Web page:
While it has no chance of passage, the GOP 2013 budget, details of which have been leaked by the WSJ, proposes slashing corporate and individual tax rates, collapsing the current six tax bracket system into just two tiers (10% and 25%), lowering top corporate tax rate to 25% and scrapping the anachronism that is the AMT, or Alternative Minimum Tax. Finally, the proposed plan would nearly eliminate U.S. taxes on American corporations' earnings from overseas operations: something which companies with foreign cash would be rather happy to hear. Needless to say, Democrats will promptly dead end this budget in the Senate: "The proposal, to be offered by Rep. Paul Ryan (R., Wis.), who has become the Republicans' leading figure on budget issues, has little chance of becoming law soon. While likely to be welcomed by House GOP rank-and-file members, it would be rejected by the Democratic-controlled Senate."
Among the more contentious issues is the elimination of some top individual tax brackets...
The current tax system has six individual tax brackets, with a top marginal rate of 35%. The proposal to replace it with just two brackets, with rates of 10% and 25%, echoes proposals by some GOP presidential contenders. Former Pennsylvania Sen. Rick Santorum would reduce rates to 10% and 28%; former Massachusetts Gov. Mitt Romney would cut current rates by one-fifth; and former House Speaker Newt Gingrich and Texas Rep. Ron Paul support some form of flat tax.
...As well as the elimination of repatriation taxation, allowing companies like Apple to bring back their foreign cash horde tax free:
The new budget also would lower the top corporate tax rate to 25% from 35% and plunge into a fierce debate about how to tax companies' overseas operations. Currently, U.S. companies pay the tax rate of the country where the outpost is located and then, if they bring those profits home, often pay some U.S. taxes as well. Under the Ryan-Camp proposal, companies essentially would pay just the tax rate of the country where the profits are earned.
So why is the GOP proposing this?
"We don't expect to make law this year, but we expect to give the country an alternative choice for the future," Mr. Ryan, who chairs the House Budget Committee, said in an interview. "We're going into this election with a specific plan and showing how we could realize it and get it done."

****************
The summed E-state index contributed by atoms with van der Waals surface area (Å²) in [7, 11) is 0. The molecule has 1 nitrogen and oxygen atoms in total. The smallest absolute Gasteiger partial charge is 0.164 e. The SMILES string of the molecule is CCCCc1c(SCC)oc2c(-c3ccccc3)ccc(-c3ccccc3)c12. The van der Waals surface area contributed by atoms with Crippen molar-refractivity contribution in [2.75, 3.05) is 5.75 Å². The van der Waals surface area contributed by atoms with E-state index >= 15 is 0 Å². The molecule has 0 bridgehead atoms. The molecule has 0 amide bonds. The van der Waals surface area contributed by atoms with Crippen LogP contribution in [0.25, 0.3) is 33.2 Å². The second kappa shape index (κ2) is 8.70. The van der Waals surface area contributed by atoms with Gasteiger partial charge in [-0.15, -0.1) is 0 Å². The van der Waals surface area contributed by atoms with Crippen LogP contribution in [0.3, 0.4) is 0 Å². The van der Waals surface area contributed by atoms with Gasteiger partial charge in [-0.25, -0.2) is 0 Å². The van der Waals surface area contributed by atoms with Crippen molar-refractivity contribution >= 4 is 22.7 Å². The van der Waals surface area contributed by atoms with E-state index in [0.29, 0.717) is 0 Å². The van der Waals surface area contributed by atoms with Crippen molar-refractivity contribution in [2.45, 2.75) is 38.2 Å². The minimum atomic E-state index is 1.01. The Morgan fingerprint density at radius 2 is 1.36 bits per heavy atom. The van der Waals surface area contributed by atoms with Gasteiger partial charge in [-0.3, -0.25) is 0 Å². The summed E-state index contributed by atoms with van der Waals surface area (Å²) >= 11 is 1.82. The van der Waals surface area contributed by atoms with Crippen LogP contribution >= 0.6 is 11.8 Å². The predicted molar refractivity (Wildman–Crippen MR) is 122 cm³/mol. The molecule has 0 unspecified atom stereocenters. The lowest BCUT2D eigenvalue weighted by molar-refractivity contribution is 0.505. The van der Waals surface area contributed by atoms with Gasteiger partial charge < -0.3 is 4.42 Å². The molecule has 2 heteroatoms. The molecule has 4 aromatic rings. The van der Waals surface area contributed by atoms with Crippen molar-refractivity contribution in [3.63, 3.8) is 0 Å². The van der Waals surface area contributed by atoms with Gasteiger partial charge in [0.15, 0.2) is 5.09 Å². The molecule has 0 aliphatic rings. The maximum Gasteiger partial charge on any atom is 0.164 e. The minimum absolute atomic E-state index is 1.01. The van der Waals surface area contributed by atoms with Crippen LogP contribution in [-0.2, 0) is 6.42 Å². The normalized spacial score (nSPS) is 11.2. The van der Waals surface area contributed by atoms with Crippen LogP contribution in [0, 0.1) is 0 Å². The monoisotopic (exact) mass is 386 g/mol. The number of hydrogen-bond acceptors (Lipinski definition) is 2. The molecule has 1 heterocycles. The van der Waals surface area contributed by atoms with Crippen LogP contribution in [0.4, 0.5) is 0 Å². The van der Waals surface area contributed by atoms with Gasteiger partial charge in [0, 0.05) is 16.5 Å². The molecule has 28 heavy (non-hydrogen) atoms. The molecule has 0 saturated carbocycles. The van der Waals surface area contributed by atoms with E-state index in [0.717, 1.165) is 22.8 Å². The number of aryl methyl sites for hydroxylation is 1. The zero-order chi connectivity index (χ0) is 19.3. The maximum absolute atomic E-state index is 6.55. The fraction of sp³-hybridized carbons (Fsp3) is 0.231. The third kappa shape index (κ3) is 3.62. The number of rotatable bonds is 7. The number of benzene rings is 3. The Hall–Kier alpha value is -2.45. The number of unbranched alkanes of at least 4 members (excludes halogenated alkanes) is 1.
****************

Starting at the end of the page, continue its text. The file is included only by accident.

The document was drafted with input from Rep. David Camp (R., Mich.), who heads the tax-writing Ways and Means Committee and has long pushed for a tax overhaul. "We think it's very important to have a clear message on jobs and the economy," Mr. Camp said. "The code is too costly, too burdensome, and it's hurting job creation, so we think we should take action."
Democrats see the tax issue as a smokescreen:
Democrats see the tax proposal as an attempt to deflect attention from the more controversial parts of Mr. Ryan's budget, such as a Medicare overhaul and a decision to set 2013 spending levels at a lower figure than that agreed to in the debt-limit deal last August.
"Republicans are on a maddening push once again to end Medicare and raise health-care costs for seniors, while giving more special tax breaks to big oil companies and millionaires," said Rep. Steve Israel (D., N.Y.), who coordinates the House Democrats' campaigns.
Mr. Ryan caused a furor last year by proposing to change Medicare from a program in which the government pays directly for health care into a "premium support" program for those currently 55 or younger. Medicare would subsidize beneficiaries' premiums as they bought private insurance.
In other words, it is a given that none of the proposed by the GOP will happen.
Instead, the Democrats favor the Buffett rule, which seeks to further widen the class divide by making the wealthy pay progressively more, in the process funding even greater bailouts of TBTF financial institutions, and the even greater encroachment of the insolvent welfare state.
So while the political theatrics continue, the US still has to decide what expenditures it will cut as part of last summer's debt ceiling deal. That this will not happen is also a given.
Which makes us wonder: why even pretend with taxation? As we have shown, the US is progressively more reliant on debt issuance as a funding source for all deficit. At last check debt issuance served to fund 54% of all government expenditures, as tax revenues net of refunds now account for less than half. In fact as of today, in Fiscal 2012 the US has issued $115 billion more in debt ($776 billion) than it has collected in net tax revenues ($661 billion).
So why pretend America will ever repay its debt? Why engage in meaningless political theatrics and senseless optics, and collect taxes at all, as sooner or later virtually all US deficits will be funded through debt issuance, and thus Fed monetization? Why not just cut all marginal tax rates to 0%, and get consumers to truly enjoy a few months of unbridled spending euphoria before the hyperinflation hits?
Alas, we won't find many answers here or anywhere.
For the interested, here is the personal message from Paul Ryan in the form of a rhetorical question. It too will not be answered: after all America (and everyone else, everywhere) has proven beyond a shadow of a doubt that taking pain in the short-term, in order to avoid a complete catastrophe in the longer-term, is not only unacceptable, it is inconceivable. Especially when there are iTrinkets to be distracted with.
The Path to Prosperity Budget: Your Country. Your Future. Your Choice.